Clause 1 of the controversial Judicial Review and Courts Bill (“the Bill”) threatens to disturb fundamental and longstanding principles governing the grant of a remedy where a court finds that a public body acted unlawfully. Judicial review is a critical route to redress against unlawful public decisions that impact the environment. The Bill was recently considered by the Public Bill Committee of the House of Commons, and is due to progress to the Report Stage shortly.
Currently, in a judicial review claim, the grant or refusal of a remedy is ultimately discretionary (see Inland Revenue Commissioners v National Federation of Self- Employed and Small Businesses Ltd  AC 617, 656 per Lord Roskill). The court has a wide discretion to determine what it is fair and just to do in a particular case (see Credit Suisse v Allerdale BC  Q.B. 306, at 355 per Hobhouse LJ).
A quashing order is the primary and often the most appropriate remedy (see Cocks v Thanet DC  2 A.C. 286, 295 per Lord Bridge). A quashing order renders the impugned decision as a nullity, which means that it is treated as never having been made at all. In other words, a quashing order has both retrospective and prospective effect. In most cases in which a decision has been found to be flawed, it would not be a proper exercise of the remedial discretion to refuse to quash it (see R. on the application of Edwards) v Environment Agency (No.2)  UKHL 22, para 63)
However clause 1 of the Bill would insert a new section 29A into the Senior Courts Act 1981, which would explicitly empower the courts to make:
a. a suspended quashing order for the quashing not to take effect until a date specified in the order, and;
b. a prospective-only quashing order removing or limiting any retrospective effect of the quashing.
In deciding whether to make a suspended or prospectively-only quashing order, under draft subsection 29A(8), the court would be obliged to have regard to a series of specific factors, including: (i) any detriment to good administration that would result from exercising or failing to exercise the power and (ii) the interests or expectations of persons who have relied on the impugned act.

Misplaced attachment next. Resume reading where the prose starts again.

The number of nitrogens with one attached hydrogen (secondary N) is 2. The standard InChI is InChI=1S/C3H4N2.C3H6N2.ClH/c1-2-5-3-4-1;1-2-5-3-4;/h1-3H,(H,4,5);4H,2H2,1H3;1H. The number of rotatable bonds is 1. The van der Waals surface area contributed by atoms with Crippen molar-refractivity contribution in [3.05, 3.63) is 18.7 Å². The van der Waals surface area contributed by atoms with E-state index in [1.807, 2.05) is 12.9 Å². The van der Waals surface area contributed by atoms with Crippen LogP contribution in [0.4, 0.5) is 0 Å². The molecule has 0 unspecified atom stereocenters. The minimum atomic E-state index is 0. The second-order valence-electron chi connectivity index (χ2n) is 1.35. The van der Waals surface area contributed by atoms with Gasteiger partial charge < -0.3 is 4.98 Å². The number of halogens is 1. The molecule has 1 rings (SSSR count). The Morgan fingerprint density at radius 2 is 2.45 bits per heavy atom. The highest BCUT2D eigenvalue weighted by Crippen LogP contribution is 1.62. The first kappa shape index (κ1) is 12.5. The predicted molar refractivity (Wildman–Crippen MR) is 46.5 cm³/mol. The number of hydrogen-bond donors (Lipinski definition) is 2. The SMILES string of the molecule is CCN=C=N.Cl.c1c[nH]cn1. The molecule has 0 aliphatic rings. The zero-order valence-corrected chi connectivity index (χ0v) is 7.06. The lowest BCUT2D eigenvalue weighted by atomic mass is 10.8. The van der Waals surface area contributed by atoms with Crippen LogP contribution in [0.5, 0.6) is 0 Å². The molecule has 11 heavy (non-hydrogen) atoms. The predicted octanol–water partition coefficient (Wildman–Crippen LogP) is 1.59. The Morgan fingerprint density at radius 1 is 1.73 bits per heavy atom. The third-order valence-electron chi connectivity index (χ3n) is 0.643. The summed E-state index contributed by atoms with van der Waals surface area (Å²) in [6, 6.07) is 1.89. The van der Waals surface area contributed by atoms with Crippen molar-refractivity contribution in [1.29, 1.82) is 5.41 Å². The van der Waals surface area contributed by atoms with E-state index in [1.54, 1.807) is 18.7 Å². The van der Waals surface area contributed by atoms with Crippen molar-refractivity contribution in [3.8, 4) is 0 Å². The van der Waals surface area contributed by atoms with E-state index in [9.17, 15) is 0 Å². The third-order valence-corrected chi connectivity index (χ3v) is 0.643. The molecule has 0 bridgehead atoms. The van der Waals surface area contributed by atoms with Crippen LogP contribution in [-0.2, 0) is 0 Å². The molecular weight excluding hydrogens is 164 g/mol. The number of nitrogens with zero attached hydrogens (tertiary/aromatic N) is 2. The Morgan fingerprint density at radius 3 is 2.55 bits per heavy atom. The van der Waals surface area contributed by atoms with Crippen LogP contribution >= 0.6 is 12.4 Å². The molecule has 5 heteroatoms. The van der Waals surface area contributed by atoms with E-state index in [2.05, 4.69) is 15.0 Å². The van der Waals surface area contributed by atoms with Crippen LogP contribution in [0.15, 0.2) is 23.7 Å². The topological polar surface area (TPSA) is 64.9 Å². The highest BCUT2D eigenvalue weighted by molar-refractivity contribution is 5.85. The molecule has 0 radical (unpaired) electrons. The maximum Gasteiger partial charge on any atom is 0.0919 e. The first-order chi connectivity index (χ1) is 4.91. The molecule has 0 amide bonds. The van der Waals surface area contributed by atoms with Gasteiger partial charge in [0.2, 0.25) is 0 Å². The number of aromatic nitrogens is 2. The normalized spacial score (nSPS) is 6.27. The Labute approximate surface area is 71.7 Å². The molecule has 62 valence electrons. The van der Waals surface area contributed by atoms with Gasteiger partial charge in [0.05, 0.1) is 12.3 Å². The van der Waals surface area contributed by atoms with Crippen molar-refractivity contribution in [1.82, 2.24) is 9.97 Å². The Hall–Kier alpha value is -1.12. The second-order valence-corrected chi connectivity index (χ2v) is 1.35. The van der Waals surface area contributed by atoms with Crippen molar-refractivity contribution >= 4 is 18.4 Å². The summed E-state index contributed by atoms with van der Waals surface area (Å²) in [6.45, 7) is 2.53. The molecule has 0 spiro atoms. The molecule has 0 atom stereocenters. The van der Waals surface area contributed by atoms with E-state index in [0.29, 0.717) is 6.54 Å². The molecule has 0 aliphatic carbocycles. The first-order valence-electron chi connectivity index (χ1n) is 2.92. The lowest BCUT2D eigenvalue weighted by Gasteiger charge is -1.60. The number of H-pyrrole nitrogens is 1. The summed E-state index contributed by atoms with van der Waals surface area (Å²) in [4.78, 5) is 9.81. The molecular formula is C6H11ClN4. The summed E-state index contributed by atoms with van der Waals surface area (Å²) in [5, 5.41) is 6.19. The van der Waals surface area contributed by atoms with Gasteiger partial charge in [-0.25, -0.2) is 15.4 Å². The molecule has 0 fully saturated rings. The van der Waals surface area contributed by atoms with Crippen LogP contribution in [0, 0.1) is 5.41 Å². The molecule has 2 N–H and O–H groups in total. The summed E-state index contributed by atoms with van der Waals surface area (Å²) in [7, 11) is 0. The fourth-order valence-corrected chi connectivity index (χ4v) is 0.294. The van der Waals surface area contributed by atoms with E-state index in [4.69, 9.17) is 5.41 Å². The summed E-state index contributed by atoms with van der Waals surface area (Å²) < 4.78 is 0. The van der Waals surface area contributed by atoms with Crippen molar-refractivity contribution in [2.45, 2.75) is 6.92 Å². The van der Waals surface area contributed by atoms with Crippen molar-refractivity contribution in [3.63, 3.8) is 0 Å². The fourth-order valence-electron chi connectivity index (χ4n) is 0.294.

Critically, the draft new subsection 29A(9) would establish the following presumption: if the court is making a quashing order, the court must use the new remedial powers in subsection (1) in circumstances where it appears to the court, as a matter of substance, that the use of the provisions would offer adequate redress in relation to the relevant defect, unless there is good reason not to do so. In short, the court is directed to make a suspended or prospective only quashing order.
If implemented, clause 1 could have several detrimental impacts on the effectiveness of successful judicial review challenges to unlawful decisions which damage the environment. These have been widely analysed in briefings from Link, Client Earth and the Public Law Project. In particular, the presumption in favour of a suspended or prospective quashing order would lead to environmentally harmful conduct being allowed to persist after a successful challenge (potentially even indefinitely), despite an unlawful basis.
Notably, James Cartlidge MP, the Parliamentary Under Secretary of State, explained the intention underlying the presumption as follows:
The presumption also plays another important role in ensuring that the principles and practice around the new remedies are developed quickly. Jurisprudence can be a slow-moving beast, and the presumption will expedite the process and bring greater legal certainty. While removing the presumption from the Bill would not necessarily prevent the new modifications to quashing orders from operating effectively, we continue to believe that there is merit in providing this indication to the courts that they should properly consider the use of the new remedial options available to them, and to develop the case law as to their usage more quickly.